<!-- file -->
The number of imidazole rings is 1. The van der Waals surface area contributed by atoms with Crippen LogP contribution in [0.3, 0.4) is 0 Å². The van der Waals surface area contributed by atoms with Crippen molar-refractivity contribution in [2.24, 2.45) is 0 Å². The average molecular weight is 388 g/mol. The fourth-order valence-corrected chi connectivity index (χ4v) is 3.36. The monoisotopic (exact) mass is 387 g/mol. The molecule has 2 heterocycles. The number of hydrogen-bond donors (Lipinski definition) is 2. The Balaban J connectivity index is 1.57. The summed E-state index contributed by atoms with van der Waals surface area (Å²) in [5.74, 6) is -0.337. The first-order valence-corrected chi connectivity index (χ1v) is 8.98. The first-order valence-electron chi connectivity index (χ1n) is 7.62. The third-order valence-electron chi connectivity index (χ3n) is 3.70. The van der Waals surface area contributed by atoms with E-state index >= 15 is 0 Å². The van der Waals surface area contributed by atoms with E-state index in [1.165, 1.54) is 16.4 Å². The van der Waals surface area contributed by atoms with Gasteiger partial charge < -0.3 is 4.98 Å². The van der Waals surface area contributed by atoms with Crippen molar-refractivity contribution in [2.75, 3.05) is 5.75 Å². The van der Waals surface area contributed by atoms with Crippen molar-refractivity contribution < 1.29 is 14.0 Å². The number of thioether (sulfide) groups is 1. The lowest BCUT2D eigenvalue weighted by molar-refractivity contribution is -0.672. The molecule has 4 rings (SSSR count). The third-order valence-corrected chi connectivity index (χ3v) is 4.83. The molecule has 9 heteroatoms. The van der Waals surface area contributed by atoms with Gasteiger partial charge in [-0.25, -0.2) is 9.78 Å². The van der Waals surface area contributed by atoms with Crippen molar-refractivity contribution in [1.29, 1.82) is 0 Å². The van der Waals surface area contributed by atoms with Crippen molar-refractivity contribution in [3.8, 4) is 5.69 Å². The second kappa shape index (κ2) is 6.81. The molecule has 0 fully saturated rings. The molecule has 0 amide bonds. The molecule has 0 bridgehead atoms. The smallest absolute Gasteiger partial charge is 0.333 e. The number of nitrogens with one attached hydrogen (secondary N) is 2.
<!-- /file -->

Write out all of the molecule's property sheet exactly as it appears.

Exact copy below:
The number of imidazole rings is 1. The van der Waals surface area contributed by atoms with Crippen LogP contribution in [0.3, 0.4) is 0 Å². The van der Waals surface area contributed by atoms with Crippen molar-refractivity contribution in [2.24, 2.45) is 0 Å². The average molecular weight is 388 g/mol. The fourth-order valence-corrected chi connectivity index (χ4v) is 3.36. The monoisotopic (exact) mass is 387 g/mol. The molecule has 2 heterocycles. The number of hydrogen-bond donors (Lipinski definition) is 2. The Balaban J connectivity index is 1.57. The summed E-state index contributed by atoms with van der Waals surface area (Å²) in [5.74, 6) is -0.337. The first-order valence-corrected chi connectivity index (χ1v) is 8.98. The first-order valence-electron chi connectivity index (χ1n) is 7.62. The third-order valence-electron chi connectivity index (χ3n) is 3.70. The van der Waals surface area contributed by atoms with E-state index >= 15 is 0 Å². The van der Waals surface area contributed by atoms with E-state index in [1.165, 1.54) is 16.4 Å². The van der Waals surface area contributed by atoms with Gasteiger partial charge < -0.3 is 4.98 Å². The van der Waals surface area contributed by atoms with Crippen molar-refractivity contribution in [2.75, 3.05) is 5.75 Å². The van der Waals surface area contributed by atoms with Crippen molar-refractivity contribution < 1.29 is 14.0 Å². The number of thioether (sulfide) groups is 1. The lowest BCUT2D eigenvalue weighted by molar-refractivity contribution is -0.672. The molecule has 4 rings (SSSR count). The third-order valence-corrected chi connectivity index (χ3v) is 4.83. The molecule has 9 heteroatoms. The van der Waals surface area contributed by atoms with Gasteiger partial charge in [-0.25, -0.2) is 9.78 Å². The van der Waals surface area contributed by atoms with Crippen molar-refractivity contribution in [1.29, 1.82) is 0 Å². The van der Waals surface area contributed by atoms with Crippen molar-refractivity contribution in [3.8, 4) is 5.69 Å². The second kappa shape index (κ2) is 6.81. The molecule has 0 fully saturated rings. The molecule has 0 amide bonds. The molecule has 0 bridgehead atoms. The smallest absolute Gasteiger partial charge is 0.333 e. The number of nitrogens with one attached hydrogen (secondary N) is 2.